Sarkozy's Louis XIV moment

Parliament summoned to Versailles to hear President

Nicholas Sarkozy yesterday trod where no French president for 161 years has dared, or chosen, to tread when he spoke to parliament.

After a constitutional change, completed a few hours before, M. Sarkozy addressed both houses of parliament gathered in the Palace of Versailles to explain his vision of the future of France and of the world.

Presidential Question Time it was not. The parliamentarians were forbidden to intervene while the President was speaking. They were forbidden to ask questions. The President's 50-minute speech was followed by a debate but M. Sarkozy departed before it began.

As a result, Green and Communist parliamentarians boycotted the speech. Socialists listened in silence but boycotted the debate. President Sarkozy's centre-right supporters gave him a rhythmic standing ovation.

The whole event – transporting both houses of parliament, the government, the Republican Guard and Carla Bruni-Sarkozy to Versailles – cost the French taxpayer €400,000. One Green deputy suggested that it was "the most expensive press conference in history".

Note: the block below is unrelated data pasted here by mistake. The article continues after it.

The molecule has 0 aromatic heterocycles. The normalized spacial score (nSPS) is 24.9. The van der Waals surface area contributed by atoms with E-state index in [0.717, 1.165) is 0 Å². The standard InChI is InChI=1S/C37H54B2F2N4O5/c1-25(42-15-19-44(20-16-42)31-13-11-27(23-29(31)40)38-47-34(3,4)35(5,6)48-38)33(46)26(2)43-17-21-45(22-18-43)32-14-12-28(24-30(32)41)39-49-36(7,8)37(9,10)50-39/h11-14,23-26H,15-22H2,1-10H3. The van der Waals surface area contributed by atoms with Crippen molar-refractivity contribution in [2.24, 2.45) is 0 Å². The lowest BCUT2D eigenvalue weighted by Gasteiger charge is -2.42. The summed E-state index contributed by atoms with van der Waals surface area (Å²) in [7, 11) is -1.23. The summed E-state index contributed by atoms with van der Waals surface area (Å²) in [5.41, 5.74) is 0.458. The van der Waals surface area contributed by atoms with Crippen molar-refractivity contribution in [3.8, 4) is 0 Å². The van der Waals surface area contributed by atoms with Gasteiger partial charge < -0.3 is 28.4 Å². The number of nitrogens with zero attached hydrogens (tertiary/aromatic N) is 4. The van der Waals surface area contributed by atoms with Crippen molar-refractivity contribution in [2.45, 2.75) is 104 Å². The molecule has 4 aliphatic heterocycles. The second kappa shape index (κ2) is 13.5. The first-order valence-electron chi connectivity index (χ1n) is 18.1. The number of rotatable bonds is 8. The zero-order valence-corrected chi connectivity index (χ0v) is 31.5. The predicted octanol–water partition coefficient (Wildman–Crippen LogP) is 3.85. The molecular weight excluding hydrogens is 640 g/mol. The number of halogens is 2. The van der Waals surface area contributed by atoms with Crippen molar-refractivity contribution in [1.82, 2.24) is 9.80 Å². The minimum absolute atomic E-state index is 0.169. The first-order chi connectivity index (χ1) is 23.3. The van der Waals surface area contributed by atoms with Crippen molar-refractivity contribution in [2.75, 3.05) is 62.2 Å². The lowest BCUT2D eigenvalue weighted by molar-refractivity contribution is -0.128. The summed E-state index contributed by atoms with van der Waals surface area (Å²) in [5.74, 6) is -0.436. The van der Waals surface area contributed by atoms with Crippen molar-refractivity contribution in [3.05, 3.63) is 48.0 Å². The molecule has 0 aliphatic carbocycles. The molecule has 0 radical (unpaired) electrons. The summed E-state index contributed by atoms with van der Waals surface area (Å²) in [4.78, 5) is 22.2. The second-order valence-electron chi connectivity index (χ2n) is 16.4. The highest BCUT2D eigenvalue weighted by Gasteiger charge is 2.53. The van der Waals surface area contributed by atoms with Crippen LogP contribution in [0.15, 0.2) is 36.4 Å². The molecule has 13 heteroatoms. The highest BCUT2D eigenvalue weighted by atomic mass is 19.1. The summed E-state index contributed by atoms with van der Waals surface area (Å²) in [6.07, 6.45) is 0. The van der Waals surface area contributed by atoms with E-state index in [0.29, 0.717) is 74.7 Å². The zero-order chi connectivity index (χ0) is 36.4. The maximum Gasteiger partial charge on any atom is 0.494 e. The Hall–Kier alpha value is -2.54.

In his speech, President Sarkozy attempted a brilliant balancing act. The man who had been elected two years ago to impose "rupture" on French politics said the global recession had demonstrated that the "French model" was the best in the world. However, he said, this did not mean that "radical" reforms were no longer needed.

Despite the explosion of the indebtedness of the French state, he said there would be no tax rises and no "policy of austerity". Instead there would be a new form of "state loan" – but only for productive investment.

He took a few minutes aside from the macro-politics to address a burning headline issue of the day. The French government is split on whether or not there should be a ban on the burqa, or full-body Islamic veil. President Sarkozy said that the burqa was not a religious symbol but a "symbol of servitude". He supported proposals for a parliamentary inquiry, without saying specifically that he supported a legal ban.

French presidents have been barred constitutionally from addressing parliament since 1875. None has done so since 1848. President Sarkozy pushed through a constitutional change last year, requiring the president to speak to both houses of parliament at least once a year, in the name of "transparency" and the "modernisation" of the French state.

Despite the modesty and humility of these aims, the event rapidly became clothed in monarchical trappings. Satirists and opposition politicians had a field day. President Sarkozy was portrayed by French cartoonists yesterday in the long wig and robes of the absolutist Roi Soleil, King Louis XIV.

President Sarkozy entered the chamber alone, the parliamentarians were forbidden to sit in their political groups. They were seated alphabetically. A debate followed but only after the President had departed. There was no official reply from the Prime Minister, François Fillon.